Edward Gibbon (27 April 1737 – 16 January 1794) was an English historian and Member of Parliament. His most important work, The History of the Decline and Fall of the Roman Empire, was published in six volumes between 1776 and 1788. The Decline and Fall is known for the quality and irony of its prose, its use of primary sources, and its open criticism of organised religion.
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... The History of the Decline and Fall of the Roman Empire (1776–88), Edward Gibbon famously placed the blame on a loss of civic virtue among the Roman ... Gibbon held that Christianity contributed to this shift by making the populace less interested in the worldly here-and-now because it was willing to wait ...
... Gibbon's work has been criticised for its scathing view of Christianity as laid down in chapters XV and XVI ... Gibbon's alleged crime was disrespecting, and none too lightly, the character of sacred Christian doctrine, by "treat the Christian church as a phenomenon of general history, not a special case ... Gibbon, though assumed to be entirely anti-religion, was actually supportive to some extent, insofar as it did not obscure his true endeavour – a history that was not influenced and swayed by official church doctrine ...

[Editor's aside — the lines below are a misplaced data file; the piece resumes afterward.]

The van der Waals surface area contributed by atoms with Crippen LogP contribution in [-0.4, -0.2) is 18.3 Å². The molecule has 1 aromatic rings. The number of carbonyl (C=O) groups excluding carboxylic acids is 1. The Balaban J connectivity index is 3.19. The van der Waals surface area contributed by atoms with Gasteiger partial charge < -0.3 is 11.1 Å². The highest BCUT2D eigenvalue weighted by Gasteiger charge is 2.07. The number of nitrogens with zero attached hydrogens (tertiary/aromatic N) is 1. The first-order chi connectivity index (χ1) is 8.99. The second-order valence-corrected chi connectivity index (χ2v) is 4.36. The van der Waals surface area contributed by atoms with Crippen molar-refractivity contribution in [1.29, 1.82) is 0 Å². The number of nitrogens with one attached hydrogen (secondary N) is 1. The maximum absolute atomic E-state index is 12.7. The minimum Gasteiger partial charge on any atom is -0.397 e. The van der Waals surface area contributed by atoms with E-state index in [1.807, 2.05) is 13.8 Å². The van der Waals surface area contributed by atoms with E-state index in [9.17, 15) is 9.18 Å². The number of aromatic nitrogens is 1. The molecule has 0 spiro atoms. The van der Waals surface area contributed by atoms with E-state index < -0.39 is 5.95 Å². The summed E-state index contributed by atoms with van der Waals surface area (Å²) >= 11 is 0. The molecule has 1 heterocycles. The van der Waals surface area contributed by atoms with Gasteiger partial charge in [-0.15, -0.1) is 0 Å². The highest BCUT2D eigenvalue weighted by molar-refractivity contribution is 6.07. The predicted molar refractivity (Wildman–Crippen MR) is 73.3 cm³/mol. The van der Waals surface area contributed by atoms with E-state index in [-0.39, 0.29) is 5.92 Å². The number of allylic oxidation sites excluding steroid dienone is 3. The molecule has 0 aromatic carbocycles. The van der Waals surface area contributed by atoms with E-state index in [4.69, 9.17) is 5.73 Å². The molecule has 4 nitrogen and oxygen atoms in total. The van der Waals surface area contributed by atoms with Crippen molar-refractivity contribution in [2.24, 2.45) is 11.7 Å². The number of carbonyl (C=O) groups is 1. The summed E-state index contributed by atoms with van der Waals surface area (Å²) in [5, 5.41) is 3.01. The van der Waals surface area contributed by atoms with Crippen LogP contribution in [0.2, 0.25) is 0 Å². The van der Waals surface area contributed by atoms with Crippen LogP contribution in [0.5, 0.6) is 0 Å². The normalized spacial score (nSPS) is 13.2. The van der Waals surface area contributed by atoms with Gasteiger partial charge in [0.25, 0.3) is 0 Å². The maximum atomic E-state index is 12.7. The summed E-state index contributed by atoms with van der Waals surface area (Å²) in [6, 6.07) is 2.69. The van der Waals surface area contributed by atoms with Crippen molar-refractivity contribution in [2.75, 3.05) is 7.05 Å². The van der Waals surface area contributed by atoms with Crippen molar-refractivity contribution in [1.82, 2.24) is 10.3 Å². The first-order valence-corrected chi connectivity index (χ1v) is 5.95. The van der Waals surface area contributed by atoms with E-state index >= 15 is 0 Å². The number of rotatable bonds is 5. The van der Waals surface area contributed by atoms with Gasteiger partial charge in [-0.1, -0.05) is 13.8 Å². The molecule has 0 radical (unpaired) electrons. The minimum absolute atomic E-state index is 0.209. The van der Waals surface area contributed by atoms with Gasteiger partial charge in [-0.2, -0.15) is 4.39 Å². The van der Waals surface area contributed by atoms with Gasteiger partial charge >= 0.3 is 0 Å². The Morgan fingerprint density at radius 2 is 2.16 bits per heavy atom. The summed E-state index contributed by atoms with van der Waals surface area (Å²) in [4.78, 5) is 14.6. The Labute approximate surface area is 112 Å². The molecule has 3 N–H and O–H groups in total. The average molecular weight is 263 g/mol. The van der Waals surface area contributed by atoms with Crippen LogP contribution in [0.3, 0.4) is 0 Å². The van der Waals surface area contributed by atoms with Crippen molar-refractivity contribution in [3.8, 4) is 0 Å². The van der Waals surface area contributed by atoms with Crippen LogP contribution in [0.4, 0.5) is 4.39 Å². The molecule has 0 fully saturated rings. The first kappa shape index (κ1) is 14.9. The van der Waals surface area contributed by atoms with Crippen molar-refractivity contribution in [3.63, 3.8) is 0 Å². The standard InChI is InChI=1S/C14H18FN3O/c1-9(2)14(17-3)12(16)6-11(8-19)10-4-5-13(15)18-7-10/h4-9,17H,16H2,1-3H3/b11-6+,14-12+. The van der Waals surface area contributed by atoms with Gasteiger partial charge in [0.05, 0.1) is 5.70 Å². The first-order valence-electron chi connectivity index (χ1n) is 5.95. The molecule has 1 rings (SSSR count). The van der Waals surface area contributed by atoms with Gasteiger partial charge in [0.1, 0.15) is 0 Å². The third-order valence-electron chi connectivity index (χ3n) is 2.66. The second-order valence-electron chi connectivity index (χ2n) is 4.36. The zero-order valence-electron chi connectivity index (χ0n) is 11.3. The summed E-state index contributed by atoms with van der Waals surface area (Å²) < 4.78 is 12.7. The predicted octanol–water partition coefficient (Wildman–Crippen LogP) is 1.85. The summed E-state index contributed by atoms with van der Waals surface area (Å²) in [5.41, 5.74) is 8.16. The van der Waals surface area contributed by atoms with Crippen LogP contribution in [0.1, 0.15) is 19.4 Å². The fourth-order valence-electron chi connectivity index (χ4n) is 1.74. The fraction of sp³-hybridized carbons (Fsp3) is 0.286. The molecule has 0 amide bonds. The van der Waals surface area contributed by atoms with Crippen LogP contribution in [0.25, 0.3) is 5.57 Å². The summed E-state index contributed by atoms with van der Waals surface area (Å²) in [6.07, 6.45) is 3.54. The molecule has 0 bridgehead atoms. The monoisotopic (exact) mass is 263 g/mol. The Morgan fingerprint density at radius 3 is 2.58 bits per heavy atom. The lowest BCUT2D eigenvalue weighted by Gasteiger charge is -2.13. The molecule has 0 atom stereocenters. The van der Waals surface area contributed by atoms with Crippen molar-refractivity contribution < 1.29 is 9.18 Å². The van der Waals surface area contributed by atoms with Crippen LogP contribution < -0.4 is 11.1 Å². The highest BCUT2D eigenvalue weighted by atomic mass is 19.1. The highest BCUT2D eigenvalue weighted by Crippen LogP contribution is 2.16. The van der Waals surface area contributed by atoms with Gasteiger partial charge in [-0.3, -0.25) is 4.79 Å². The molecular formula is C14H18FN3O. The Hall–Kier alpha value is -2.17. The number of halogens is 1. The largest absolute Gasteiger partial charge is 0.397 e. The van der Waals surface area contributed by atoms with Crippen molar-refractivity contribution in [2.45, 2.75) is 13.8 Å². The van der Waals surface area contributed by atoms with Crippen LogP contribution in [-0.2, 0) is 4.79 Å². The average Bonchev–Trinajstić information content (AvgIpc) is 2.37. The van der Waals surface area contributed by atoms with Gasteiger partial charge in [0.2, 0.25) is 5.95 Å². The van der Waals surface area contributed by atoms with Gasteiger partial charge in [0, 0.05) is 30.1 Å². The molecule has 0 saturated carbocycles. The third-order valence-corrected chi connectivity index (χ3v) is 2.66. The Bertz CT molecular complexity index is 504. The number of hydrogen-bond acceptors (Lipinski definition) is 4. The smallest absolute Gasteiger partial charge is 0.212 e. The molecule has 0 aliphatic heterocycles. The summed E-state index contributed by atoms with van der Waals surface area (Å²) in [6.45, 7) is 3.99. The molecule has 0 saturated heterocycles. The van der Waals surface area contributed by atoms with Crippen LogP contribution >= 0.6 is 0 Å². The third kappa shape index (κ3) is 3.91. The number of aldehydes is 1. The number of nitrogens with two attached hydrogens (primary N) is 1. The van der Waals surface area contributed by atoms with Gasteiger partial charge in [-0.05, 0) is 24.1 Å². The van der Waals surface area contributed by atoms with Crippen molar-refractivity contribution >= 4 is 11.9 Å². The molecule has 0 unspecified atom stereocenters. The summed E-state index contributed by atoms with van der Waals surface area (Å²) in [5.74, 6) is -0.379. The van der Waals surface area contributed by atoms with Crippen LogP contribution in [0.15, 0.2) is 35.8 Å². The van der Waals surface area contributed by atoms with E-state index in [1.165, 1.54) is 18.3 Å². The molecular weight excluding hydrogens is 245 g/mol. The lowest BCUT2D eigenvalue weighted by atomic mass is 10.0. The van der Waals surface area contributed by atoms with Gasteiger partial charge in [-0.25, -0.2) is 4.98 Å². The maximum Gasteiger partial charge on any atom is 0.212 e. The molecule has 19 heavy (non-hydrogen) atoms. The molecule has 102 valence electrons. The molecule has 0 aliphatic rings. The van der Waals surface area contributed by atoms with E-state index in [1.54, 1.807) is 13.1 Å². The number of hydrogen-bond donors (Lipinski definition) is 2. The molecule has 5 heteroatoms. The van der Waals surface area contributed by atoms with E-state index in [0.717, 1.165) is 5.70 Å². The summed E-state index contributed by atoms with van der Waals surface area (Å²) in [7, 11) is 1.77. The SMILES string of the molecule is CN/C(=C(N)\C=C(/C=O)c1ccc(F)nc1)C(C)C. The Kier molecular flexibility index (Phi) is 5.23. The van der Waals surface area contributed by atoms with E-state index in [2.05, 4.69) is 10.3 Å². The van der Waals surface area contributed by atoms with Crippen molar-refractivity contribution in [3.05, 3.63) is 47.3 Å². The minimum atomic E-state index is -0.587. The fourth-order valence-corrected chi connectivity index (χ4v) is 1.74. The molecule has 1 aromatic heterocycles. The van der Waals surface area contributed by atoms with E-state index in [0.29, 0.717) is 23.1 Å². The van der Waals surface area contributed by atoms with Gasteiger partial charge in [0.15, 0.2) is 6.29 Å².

... She is a noted expert on the historian Edward Gibbon, the author of The History of the Decline and Fall of the Roman Empire ... Craddock has published a two-volume biography, Young Edward Gibbon Gentleman of Letters (Johns Hopkins, 1982) and Edward Gibbon "Luminous" Historian (Johns Hopkins, 1989) ...
Famous quotes containing the words gibbon and/or edward:
“Our sympathy is cold to the relation of distant misery.”
—Edward Gibbon (17371794)
“The music of an unhappy people, of the children of disappointment; they tell of death and suffering and unvoiced longing toward a truer world, of misty wanderings and hidden ways.”
—W.E.B. (William Edward Burghardt)